A unique lunacy

Where letters belong and where they don't in English.

Players like Mbappe, Dzyuba, Zlatan, Stjernholm were freely kicking the ball around without realising my problem.

When I was learning English, I am still learning, for that matter, some words were a puzzle to me. Like, island. I was wondering what ‘s’ was doing in that island because it was valid only in writing; in pronunciation ‘s’ simply disappeared. I could not pronounce it as Iceland giving a place of honour to ‘s’ also. Take ‘know’. When we pronounce it as ‘no’, why include ‘k’ and ‘w’? I still don’t know, not I don’t no.

In honour, like ‘s’ in island ‘h’ does the disappearing act. That’s why it is ‘an honour’ not ‘a honour’. Similar is the case with hour. But in house, ‘h’ remains intact, like its roof or foundation, and so it is not ouse, but house. Rules, whichever grammarian formed them, wary from word to word, and are not questionable - like in religion where there are only answers but no questions. And you should master the rules if you want to have mastery over the language. Wonder who that grammarian was.

Talking of wonder, ‘No wonder he came late’ is different from ‘Wonder, why he came late’. But what about ‘I wonder why he comes late.’ That’s the beauty of wonder; the same word can be used so differently.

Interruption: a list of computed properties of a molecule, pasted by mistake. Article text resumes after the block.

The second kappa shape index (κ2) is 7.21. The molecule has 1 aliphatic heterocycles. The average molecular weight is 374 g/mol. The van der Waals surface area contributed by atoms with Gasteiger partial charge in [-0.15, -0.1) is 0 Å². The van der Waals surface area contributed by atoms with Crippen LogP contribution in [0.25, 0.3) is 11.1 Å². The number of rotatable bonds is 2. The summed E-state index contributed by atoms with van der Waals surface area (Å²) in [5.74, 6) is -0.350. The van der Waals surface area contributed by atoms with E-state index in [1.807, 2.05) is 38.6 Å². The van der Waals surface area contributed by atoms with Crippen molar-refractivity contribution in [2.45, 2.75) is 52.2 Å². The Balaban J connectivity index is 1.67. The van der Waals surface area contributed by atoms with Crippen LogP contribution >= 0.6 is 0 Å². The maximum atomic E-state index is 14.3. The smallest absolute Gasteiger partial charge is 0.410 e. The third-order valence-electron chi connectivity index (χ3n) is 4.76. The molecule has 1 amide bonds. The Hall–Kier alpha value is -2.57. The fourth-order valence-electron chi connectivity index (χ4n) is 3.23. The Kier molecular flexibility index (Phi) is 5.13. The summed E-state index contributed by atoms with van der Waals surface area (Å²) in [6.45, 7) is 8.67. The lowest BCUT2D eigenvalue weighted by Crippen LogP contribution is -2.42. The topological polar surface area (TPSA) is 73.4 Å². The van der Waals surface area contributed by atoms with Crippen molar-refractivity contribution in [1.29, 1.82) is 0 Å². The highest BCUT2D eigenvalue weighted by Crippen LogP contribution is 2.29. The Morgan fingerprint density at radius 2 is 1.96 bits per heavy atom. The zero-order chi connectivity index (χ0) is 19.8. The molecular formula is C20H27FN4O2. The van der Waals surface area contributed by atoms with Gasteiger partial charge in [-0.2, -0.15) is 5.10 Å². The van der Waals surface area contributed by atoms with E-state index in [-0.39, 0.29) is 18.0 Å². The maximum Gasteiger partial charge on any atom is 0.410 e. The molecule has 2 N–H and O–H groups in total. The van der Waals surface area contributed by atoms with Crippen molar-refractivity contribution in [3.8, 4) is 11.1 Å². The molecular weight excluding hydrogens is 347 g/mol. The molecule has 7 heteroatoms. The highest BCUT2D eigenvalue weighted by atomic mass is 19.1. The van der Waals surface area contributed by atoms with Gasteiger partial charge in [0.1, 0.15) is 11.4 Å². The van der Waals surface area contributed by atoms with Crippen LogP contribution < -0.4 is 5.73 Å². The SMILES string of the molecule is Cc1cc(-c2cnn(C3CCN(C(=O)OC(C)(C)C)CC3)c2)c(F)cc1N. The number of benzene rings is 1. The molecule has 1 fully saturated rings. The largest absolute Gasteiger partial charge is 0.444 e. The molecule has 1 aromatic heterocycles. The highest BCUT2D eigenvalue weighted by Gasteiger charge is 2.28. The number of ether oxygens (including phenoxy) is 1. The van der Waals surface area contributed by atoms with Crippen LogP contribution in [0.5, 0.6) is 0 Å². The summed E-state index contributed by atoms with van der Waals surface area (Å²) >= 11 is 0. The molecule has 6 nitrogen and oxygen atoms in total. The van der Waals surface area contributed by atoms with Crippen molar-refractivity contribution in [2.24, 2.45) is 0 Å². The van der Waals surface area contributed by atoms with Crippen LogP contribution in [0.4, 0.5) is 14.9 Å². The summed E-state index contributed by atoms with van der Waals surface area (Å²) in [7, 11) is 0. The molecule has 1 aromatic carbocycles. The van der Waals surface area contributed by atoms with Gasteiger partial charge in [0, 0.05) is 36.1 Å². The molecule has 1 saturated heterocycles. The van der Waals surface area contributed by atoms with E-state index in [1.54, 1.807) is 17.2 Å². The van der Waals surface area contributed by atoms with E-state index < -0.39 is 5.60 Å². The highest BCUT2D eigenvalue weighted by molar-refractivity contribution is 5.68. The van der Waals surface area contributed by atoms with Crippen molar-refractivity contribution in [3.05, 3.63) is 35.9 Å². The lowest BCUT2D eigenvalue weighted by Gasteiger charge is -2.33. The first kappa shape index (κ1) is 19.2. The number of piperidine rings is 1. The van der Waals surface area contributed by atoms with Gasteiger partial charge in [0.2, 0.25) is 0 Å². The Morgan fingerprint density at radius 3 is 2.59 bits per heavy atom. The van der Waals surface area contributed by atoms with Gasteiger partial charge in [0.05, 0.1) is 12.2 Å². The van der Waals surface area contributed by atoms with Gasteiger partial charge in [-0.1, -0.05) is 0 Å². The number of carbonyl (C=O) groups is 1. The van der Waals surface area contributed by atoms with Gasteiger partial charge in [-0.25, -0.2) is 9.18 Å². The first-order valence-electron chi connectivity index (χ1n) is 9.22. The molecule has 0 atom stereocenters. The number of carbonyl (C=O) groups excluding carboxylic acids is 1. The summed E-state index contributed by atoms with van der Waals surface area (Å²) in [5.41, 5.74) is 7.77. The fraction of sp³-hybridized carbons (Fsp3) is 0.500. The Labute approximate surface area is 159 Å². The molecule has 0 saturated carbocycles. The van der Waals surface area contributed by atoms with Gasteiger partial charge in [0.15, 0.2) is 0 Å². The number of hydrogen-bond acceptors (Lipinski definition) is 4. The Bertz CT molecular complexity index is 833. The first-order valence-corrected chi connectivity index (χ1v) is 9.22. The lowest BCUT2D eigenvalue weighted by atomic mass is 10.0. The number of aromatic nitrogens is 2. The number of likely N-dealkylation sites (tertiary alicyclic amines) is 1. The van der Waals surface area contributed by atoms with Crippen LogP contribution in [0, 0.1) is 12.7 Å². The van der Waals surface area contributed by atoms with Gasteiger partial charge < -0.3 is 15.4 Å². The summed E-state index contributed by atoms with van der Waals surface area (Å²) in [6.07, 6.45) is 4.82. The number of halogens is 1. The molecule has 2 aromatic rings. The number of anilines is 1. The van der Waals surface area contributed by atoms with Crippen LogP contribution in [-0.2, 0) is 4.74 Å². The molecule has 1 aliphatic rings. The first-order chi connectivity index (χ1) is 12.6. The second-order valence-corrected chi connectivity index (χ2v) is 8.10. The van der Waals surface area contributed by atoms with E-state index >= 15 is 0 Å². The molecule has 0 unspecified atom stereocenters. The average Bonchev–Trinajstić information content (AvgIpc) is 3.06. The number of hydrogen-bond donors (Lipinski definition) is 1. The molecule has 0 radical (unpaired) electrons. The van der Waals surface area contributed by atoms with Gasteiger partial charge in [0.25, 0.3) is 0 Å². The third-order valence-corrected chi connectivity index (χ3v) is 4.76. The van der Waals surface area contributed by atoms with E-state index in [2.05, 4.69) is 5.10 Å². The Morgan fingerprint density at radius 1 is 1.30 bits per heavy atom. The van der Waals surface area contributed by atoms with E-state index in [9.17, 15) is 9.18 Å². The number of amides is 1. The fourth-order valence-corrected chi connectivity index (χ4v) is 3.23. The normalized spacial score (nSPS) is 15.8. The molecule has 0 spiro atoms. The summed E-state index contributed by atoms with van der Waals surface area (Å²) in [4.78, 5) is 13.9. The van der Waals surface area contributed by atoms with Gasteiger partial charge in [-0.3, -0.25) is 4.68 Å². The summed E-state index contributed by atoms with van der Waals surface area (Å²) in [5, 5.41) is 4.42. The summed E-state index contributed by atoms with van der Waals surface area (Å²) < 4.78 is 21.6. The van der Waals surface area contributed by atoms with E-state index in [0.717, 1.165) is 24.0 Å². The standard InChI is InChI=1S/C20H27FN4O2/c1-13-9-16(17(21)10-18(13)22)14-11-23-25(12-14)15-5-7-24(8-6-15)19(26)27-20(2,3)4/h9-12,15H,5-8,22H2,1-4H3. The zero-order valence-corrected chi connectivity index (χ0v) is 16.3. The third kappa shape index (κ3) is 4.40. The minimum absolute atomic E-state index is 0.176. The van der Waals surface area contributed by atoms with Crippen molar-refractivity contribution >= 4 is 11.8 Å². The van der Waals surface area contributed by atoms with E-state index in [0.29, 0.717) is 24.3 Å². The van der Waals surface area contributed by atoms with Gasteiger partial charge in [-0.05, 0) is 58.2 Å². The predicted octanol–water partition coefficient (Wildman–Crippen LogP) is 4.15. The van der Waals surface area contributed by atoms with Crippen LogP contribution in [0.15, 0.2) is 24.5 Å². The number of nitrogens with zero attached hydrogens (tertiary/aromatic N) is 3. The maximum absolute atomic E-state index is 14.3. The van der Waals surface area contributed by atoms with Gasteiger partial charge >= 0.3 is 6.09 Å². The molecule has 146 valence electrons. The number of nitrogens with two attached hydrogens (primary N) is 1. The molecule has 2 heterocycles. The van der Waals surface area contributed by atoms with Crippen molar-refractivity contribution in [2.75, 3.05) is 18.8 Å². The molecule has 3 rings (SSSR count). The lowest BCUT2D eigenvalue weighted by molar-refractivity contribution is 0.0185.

Isn’t that wonderful? But wait, there are more. There is ‘little wonder’ and ‘small wonder’ as if it can be quantified. And the duration of wonder can be measured too. Like, for example, a nine days’ wonder, a seven-day wonder, and a one-day wonder — listed in the descending order. But if a nine-day wonder itself, as the dictionary says, is a subject that arouses general surprise or public interest for a short time then one calculate the effect in just one day wonder.

Despite such pretty weird linguistic features English is a great leveller. The pronoun for the noblest person and the one at the bottom of any list is he or she, depending upon the gender. But in Kannada, such a rule does not apply. It has to be specific — avaru or avanu/avalu. There is no avaru in English.

Whenever sports events hit the headlines, my problem begins. I am all at sea when it comes to the names of players. During tennis, while I could easily pronounce the names of Leander or Vijay Amritraj, I struggle with names like Björkm, Björn Borg or Novak Djokovic as their opponents struggle with their aces or volleys. When IPL was in full swing Lungisani Ngidi was troubling the batsmen with his swings, but my struggle was with his name — is he to be called Nidi or Gidi. Which was the silent letter in Ngidi? Why could not his parents name him like Kagiso Rabada, which is so easy on the lips?

During the football world cup, I had a similar set of problems. Players like Mbappe, Dzyuba, Zlatan, Stjernholm were freely kicking the ball around without realising my problem. Messi, Leonardo, Beckham pose no hitch to me at least, if not to their opponents. My struggle with the unique lunacy of the language continues. And I enjoy it.

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A unique lunacy

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